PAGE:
“I want to go back to Britain,” Mathan said, adding he wished he hadn’t answered the call to arms issued in 2014 by Baghdadi, who according to the U.S. was killed hours after the young Welshman spoke to AFP.

The Kurdish authorities say more than 50 nationalities are represented in the Kurdish-run prisons where more than 12,000 IS suspects are now held.

Not all IS fighters were caught by Kurdish and U.S.-led coalition forces in the dying days of the caliphate and the jihadi group has continued to attack its enemies through clandestine cells roaming the region.

Some days, governor Serhat says, fugitive jihadis “come near the prison and open fire, just as a way of telling the detainees that they are still there.”

From France to Tunisia, many of the IS prisoners’ countries of origins have been reluctant to repatriate them, fearing a public backlash at home.

With support from their main U.S. ally more unpredictable than ever, and under constant pressure from their archfoe Turkey, the Syrian Kurds’ autonomous administration can barely protect itself, let alone foreign detainees.

A dangerous place

Kurdish forces have repeatedly warned that a Turkish invasion — which became a reality on Oct. 9 — could result in mass prison breaks that would release some of the world’s most fanatic terrorists into the region, and beyond.

According to a senior U.S. official, more than 100 have already escaped.

None from this prison, Serhat says, although some inmates started a riot during a meal distribution a month ago, attacking guards after one prisoner drew them in by faking a health issue.

Guiding AFP journalists through the corridors of the prison, one guard is hesitant to even lift the hatch in the cell door.

“These ones are dangerous,” he says.

Further down, one cell is reserved for what IS propaganda used to call “the cubs of the caliphate,” children who were enlisted and trained as fighters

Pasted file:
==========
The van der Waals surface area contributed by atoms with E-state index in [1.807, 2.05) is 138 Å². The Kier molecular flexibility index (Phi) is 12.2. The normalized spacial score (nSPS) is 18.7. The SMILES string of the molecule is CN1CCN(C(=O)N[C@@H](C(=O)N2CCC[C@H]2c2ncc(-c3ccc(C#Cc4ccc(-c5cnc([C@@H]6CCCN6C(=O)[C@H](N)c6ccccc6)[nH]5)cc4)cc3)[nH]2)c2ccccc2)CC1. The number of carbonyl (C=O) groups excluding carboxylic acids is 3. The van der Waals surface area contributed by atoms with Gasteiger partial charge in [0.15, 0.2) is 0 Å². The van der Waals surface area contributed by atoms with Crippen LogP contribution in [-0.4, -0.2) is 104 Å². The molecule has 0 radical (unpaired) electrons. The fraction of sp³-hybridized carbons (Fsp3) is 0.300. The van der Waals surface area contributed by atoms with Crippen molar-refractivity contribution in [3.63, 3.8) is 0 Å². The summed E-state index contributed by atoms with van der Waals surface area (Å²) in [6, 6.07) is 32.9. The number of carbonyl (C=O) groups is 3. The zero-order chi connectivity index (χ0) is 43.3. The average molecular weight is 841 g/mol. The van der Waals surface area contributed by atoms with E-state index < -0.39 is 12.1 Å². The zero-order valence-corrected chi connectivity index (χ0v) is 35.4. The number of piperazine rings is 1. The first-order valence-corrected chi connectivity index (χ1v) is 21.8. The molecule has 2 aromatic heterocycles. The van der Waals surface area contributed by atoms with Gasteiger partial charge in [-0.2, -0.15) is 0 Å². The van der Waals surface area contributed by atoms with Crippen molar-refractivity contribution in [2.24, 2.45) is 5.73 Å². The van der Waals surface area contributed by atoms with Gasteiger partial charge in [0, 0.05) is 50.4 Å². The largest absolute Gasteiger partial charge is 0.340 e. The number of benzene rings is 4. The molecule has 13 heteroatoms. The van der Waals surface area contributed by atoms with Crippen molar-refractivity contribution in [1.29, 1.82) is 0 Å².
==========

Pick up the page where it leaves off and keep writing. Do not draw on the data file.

The adult staying in the same cell is an orthopedic surgeon who stayed in the caliphate until it shrank to its death just over six months ago.

‘Cubs of the caliphate’

One nine-year-old boy from central Asia named Khaled pops his head out of the hatch to see who the visitor might be, smiling to the guard who asks him to calm down his boisterous cellmates.

Some children have been repatriated but the fate of the men remains unclear.

Close to a third of the prison’s population is sick and needs treatment for a variety of wounds and conditions that include hepatitis and AIDS.

Only around 300 of them can spend the night in the medical ward, among them Aballah Nooman, a 24-year-old Belgian who lifts his T-shirt to show an open wound.

“My organs are spilling out,” he says, explaining that he sustained the wound from a fellow jihadi who accidentally shot him while cleaning his weapon.

Bassem Abdel Azim, a 42-year-old Dutch-Egyptian, was wounded in an airstrike and can’t use his right leg.

He recounts how he tricked his wife into traveling to the caliphate with the promise of a holiday in Turkey.

“I didn’t tell her, I didn’t want her to be scared,” Abdel Azim says, explaining he has no idea where she and their five children are now.

“I would like to see her again. They can hang me after that, I just want to tell her I’m sorry I took them in a country at war.”